Friday, April 4, 2008

Council members urges early end of military rule in Burma

New York - The United States, France and Britain called Friday on the Myanmar government and people to carry out a political process that would bring an early end to the military rule in the impoverished Southeast Asian nation.

The three countries, in a draft statement they hope will be adopted by the UN Security Council, also said they supported top opposition leader Aung San Suu Kyi's bid to run for president in 2010.

The military regime that has been ruling the country for decades had decided that Suu Kyi, leader of the National League for Democracy, would not be allowed to run because she married a Briton, who has passed away.

The regime has put her under house arrest for more than 10 years. The three countries, who are veto powers on the Security Council, submitted a draft statement to be discussed next week in a move to counter the military regime's intention to exclude the popular Suu Kyi, who won the presidential elections in 1990 but was barred from taking office. She is also Nobel Peace Prize laureate.

"The Security Council affirms its commitment to the territorial integrity of Myanmar and, in that context, to helping the government and people of Myanmar to bring an early end to military rule and begin a transition to democracy," the draft says. "It reiterates that the future of Myanmar lies in the hand of all of its people.

"If adopted by the 15-nation council next week, the statement would be the second the council has ever considered. Issues on Myanmar had been keep off the council's agenda because of previous opposition from China. The council adopted a statement in October, 2007, to support the democratic process in Myanmar.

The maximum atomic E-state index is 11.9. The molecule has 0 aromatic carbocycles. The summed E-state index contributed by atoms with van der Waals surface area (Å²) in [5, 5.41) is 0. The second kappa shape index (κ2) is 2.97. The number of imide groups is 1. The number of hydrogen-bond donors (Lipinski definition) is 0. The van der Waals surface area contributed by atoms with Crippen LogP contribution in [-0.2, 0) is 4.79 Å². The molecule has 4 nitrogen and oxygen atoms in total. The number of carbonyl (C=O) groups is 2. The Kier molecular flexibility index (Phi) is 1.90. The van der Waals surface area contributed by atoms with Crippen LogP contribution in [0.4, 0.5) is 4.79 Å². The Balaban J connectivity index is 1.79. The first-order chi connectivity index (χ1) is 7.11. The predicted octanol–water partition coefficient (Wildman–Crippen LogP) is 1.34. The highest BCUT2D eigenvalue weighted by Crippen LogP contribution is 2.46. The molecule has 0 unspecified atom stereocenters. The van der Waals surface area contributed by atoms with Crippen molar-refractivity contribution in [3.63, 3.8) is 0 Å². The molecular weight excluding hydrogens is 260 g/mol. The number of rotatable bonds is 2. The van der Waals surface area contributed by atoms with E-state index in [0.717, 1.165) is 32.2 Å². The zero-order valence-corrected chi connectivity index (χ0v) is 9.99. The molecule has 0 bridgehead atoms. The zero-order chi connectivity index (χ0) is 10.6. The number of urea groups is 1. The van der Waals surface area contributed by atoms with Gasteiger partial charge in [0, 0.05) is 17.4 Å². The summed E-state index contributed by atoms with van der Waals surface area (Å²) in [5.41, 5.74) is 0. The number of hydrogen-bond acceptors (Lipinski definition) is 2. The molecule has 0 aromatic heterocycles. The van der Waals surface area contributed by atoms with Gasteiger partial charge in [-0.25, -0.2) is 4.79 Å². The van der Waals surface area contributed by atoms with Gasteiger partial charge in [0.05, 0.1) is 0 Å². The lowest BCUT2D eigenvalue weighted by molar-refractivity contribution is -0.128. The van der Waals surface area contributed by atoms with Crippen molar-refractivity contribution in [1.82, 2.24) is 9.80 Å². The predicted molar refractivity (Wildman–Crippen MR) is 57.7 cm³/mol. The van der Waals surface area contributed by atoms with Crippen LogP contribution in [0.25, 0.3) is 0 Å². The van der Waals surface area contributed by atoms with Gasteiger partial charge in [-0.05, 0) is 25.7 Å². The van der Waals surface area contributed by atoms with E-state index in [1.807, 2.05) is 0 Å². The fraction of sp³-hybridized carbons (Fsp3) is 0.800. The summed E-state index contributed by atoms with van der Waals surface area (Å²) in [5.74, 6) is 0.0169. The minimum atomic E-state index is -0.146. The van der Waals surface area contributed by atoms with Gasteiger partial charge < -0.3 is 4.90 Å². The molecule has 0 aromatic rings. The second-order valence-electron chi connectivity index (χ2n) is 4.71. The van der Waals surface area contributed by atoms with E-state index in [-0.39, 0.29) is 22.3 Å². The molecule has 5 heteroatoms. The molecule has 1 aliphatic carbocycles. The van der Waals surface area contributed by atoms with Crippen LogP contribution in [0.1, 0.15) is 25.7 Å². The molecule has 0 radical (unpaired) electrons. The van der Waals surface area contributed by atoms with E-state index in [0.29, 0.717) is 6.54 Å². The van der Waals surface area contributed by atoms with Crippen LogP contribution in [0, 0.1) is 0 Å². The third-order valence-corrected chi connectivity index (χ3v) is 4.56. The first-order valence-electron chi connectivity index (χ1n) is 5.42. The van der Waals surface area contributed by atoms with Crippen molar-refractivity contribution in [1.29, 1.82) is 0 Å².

The statement to be discussed next week would express the council's "regrets" at the slow progress in reforms, including the release of political prisoners and detainees. UN special envoy for Myanmar, Ibrahim Gambari, has visited Myanmar at least three times since last September to engage the military leaders in discussion about the democratization process. But critics said the UN failed to advance that process.

The draft asks the Myanmar government "to take, in a timely manner, concrete, meaningful steps that result in genuine dialogue with Daw Aung San Suu Kyi and all concerned parties and ethnic groups in order to achieve an inclusive national reconciliation with the direct support of the United Nations.

"It says the political process should be "inclusive and credible," allowing full participation of all political actors, including Suu Kyi. The draft says Myanmar's planned referendum on a draft constitution in 2008 should be free and fair before general elections in 2010.

It said political candidates should be treated on "equal terms" and that the government must guarantee freedoms of expression, association and assembly during the process before the referendum.

It calls for an independent monitoring of the referendum.

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